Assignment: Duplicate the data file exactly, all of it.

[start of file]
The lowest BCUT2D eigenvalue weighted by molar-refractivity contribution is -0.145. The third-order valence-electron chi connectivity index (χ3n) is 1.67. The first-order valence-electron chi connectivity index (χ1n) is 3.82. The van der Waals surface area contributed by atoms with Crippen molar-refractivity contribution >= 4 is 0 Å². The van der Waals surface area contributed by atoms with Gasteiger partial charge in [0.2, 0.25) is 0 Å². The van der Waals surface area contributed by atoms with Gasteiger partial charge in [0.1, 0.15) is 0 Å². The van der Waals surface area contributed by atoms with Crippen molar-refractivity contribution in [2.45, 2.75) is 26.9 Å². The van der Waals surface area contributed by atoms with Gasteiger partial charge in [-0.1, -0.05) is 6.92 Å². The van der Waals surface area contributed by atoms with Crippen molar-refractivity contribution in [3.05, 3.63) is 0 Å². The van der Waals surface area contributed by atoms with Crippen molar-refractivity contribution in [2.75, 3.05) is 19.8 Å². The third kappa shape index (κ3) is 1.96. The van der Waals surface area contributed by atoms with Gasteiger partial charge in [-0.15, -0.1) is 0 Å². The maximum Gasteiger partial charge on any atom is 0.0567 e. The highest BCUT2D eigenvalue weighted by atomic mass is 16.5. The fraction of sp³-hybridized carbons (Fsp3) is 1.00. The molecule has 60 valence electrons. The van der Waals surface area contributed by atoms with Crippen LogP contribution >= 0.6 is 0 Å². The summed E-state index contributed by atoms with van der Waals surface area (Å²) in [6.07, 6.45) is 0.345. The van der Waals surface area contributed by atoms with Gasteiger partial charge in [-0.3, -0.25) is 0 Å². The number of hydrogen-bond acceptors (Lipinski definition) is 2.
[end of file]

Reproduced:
The lowest BCUT2D eigenvalue weighted by molar-refractivity contribution is -0.145. The third-order valence-electron chi connectivity index (χ3n) is 1.67. The first-order valence-electron chi connectivity index (χ1n) is 3.82. The van der Waals surface area contributed by atoms with Crippen molar-refractivity contribution >= 4 is 0 Å². The van der Waals surface area contributed by atoms with Gasteiger partial charge in [0.2, 0.25) is 0 Å². The van der Waals surface area contributed by atoms with Gasteiger partial charge in [0.1, 0.15) is 0 Å². The van der Waals surface area contributed by atoms with Crippen molar-refractivity contribution in [2.45, 2.75) is 26.9 Å². The van der Waals surface area contributed by atoms with Gasteiger partial charge in [-0.1, -0.05) is 6.92 Å². The van der Waals surface area contributed by atoms with Crippen molar-refractivity contribution in [3.05, 3.63) is 0 Å². The van der Waals surface area contributed by atoms with Crippen molar-refractivity contribution in [2.75, 3.05) is 19.8 Å². The third kappa shape index (κ3) is 1.96. The van der Waals surface area contributed by atoms with Gasteiger partial charge in [-0.15, -0.1) is 0 Å². The maximum Gasteiger partial charge on any atom is 0.0567 e. The highest BCUT2D eigenvalue weighted by atomic mass is 16.5. The fraction of sp³-hybridized carbons (Fsp3) is 1.00. The molecule has 60 valence electrons. The van der Waals surface area contributed by atoms with Crippen LogP contribution >= 0.6 is 0 Å². The summed E-state index contributed by atoms with van der Waals surface area (Å²) in [6.07, 6.45) is 0.345. The van der Waals surface area contributed by atoms with Gasteiger partial charge in [-0.3, -0.25) is 0 Å². The number of hydrogen-bond acceptors (Lipinski definition) is 2.